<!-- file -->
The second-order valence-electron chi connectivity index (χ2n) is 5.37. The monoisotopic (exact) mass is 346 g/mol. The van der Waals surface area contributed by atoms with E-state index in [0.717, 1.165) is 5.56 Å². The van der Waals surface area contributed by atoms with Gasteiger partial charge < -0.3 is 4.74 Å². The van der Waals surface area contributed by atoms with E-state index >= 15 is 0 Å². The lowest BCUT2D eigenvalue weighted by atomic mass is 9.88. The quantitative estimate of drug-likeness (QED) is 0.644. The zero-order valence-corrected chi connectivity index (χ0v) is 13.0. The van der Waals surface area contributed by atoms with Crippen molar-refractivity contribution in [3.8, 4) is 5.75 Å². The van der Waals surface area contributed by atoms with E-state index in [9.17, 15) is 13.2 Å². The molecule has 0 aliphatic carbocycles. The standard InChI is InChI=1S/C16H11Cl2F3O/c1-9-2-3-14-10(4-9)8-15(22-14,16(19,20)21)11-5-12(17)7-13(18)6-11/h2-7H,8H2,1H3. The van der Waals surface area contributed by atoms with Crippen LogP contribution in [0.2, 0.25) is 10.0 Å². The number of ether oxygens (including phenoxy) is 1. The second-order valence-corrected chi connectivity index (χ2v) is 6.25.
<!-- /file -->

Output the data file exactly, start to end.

The second-order valence-electron chi connectivity index (χ2n) is 5.37. The monoisotopic (exact) mass is 346 g/mol. The van der Waals surface area contributed by atoms with E-state index in [0.717, 1.165) is 5.56 Å². The van der Waals surface area contributed by atoms with Gasteiger partial charge < -0.3 is 4.74 Å². The van der Waals surface area contributed by atoms with E-state index >= 15 is 0 Å². The lowest BCUT2D eigenvalue weighted by atomic mass is 9.88. The quantitative estimate of drug-likeness (QED) is 0.644. The zero-order valence-corrected chi connectivity index (χ0v) is 13.0. The van der Waals surface area contributed by atoms with Crippen molar-refractivity contribution in [3.8, 4) is 5.75 Å². The van der Waals surface area contributed by atoms with E-state index in [9.17, 15) is 13.2 Å². The molecule has 0 aliphatic carbocycles. The standard InChI is InChI=1S/C16H11Cl2F3O/c1-9-2-3-14-10(4-9)8-15(22-14,16(19,20)21)11-5-12(17)7-13(18)6-11/h2-7H,8H2,1H3. The van der Waals surface area contributed by atoms with Crippen LogP contribution in [0.2, 0.25) is 10.0 Å². The number of ether oxygens (including phenoxy) is 1. The second-order valence-corrected chi connectivity index (χ2v) is 6.25.